Get Down With It 'car' promo 1971

Spring 1971

I was living in Melbourne in the summer of  1999 and it was there that I first saw the now well known video clip that accompanied 1971's breakthrough hit 'Get Down With It' 

In the clip, Noddy, Don, Jim and Dave were seen to be being driven in a rather large garish American gas guzzler car, probably a Cadillac around motorway slip roads eventually leading to a Power station where those zany Slade boys played up to the cameras and did some boot dancing atop a huge gasometer.

The film cameras that they were playing up to belonged to a company that the band had by then quite a long association with, Caravel, who had been shooting promo films of various bands, usually for in house record company promotional use.
Caravel had filmed Slade at the then new Euston station in London, again, being zany Slade boys running around the concourse and travelling the escalators.

I managed to tape the Slade clip from an all night rolling video pop show called 'Night Shift' (still image from the SIE colourised version) that was broadcast in Victoria after midnight at weekends. The footage wasn't great, as can be seen, and was severely glitched, in addition, it was titled as 'Mama Weer All Crazee Now', this has over the years, along with blatant misinformation clouded the veracity around the clip and I aim to put this right here and now!
At SIE we try always to never publish anything unless we can prove the dates, and in this instance we cannot. 
We can however with a great degree of certainty say where it was filmed.

Long time Slade In England member, the late Duncan Spokes, a Bristolean  and gas engineer travelled the road daily and immediately identified the road section they were filmed at as the Almondsbury Interchange at the A38 junction with the M5 motorway.  
The power station was the then pre nuclear power plant at Berkley station, a place that Duncan had visited many times in his professional life.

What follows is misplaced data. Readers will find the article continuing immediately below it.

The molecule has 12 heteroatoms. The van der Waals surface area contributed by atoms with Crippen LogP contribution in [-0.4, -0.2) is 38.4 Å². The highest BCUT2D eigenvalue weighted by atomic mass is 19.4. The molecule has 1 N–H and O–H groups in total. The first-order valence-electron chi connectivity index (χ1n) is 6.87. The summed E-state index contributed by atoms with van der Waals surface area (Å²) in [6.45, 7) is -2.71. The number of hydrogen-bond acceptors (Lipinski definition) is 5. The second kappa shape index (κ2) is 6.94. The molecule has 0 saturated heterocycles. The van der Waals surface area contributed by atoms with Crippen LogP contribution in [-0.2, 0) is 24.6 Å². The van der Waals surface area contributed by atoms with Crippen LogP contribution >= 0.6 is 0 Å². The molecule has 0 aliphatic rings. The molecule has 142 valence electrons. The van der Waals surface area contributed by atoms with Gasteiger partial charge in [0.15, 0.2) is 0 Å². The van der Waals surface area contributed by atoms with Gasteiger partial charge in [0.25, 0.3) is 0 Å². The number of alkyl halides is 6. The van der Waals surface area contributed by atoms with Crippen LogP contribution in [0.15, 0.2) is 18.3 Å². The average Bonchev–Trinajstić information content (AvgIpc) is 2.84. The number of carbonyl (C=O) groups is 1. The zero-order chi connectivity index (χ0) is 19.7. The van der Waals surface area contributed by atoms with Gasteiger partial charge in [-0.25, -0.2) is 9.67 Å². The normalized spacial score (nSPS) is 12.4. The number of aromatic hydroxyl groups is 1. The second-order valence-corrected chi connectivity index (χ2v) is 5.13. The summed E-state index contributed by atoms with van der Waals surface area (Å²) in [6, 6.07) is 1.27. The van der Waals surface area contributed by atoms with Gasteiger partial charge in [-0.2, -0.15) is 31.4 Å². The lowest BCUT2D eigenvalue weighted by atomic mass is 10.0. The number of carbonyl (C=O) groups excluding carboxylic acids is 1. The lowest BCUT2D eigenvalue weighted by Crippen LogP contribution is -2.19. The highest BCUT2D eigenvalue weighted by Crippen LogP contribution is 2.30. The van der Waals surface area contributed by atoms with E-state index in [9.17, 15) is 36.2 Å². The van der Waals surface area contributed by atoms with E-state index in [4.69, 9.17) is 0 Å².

It was bandied around online that the footage was filmed on the 19th of May 1972, which was apreposterous notion to make, but once it gets printed online, as they say, misinformation can travel around the planet before the truth gets its trousers on!

On the 17th of May 1972 Slade played in Barry, Wales, and had a day off on the 18th of May where in my view they travelles to Scotland to begin the Scottish leg of their 1972 tour, they played Glasgow on the night of the 19th  and I have therefore discounted the ridiculos notion that it was filmed that day, or indeed any day in 1972.

Let us try to get the filming date out of the way!

The footage despite it's poor quality clearly shows the band in their clothing that they were wearing for most of 1971 up to and including their first #1 hit 'Coz I Luv You' they were photographed wearing these clothes on many many occasions as their star began to burn brightly.
Get Down with It was released as 'Get Down & Get With It' on the 12th May 1971 and the band could have filmed the promo during May or June of that year as it began to pick up sales following it's reissue with the correct title and credits, an appearance on Roger Whittakers World Of Music helped push the band further into the psyche of the nation and although it was a slow burner and didn't make the top 30 until 26th July 1971, I am sure that the filming had already taken place.

The start of the video clip has Holder cupping his hands and hollering, a perfect start for GDWI and playing the track at the correct speed there is the aforementioned 'boot dancing' at the right place in the song, there is no doubt in my mind that this is a 1971 spring filmed clip.

So where does the 1972 erroneous information come from? Australia of course!
The Australians live a loooong waaay away, and before the internet they never had much to work with and so the original filmed GDWI promo that had found its way to Aussie TV was dug out and redubbed with Mama and captioned as such. 
The Australians have often played fast and loose with footage on their TV stations and so there were two versions of the same footage doing the captioned MWACN that featured the GDWI audio, and the other captioned MWACN with the audio that fitted accordingly.
It seems that someone was determined to have this 1971 footage classed as 1972, it isn't.
A few years ago a cleaner clip was found and broadcast on the late night Aussie 'Rage' slot, it had the correct audio, and was better quality footage but was broadcast so dark that there are places in the film that the band cannot be seen because of the exposure being out of whack.

I hope this clears up the origin of the clip and hope that one day a nice clear digitally remastered version can be seen.

David Graham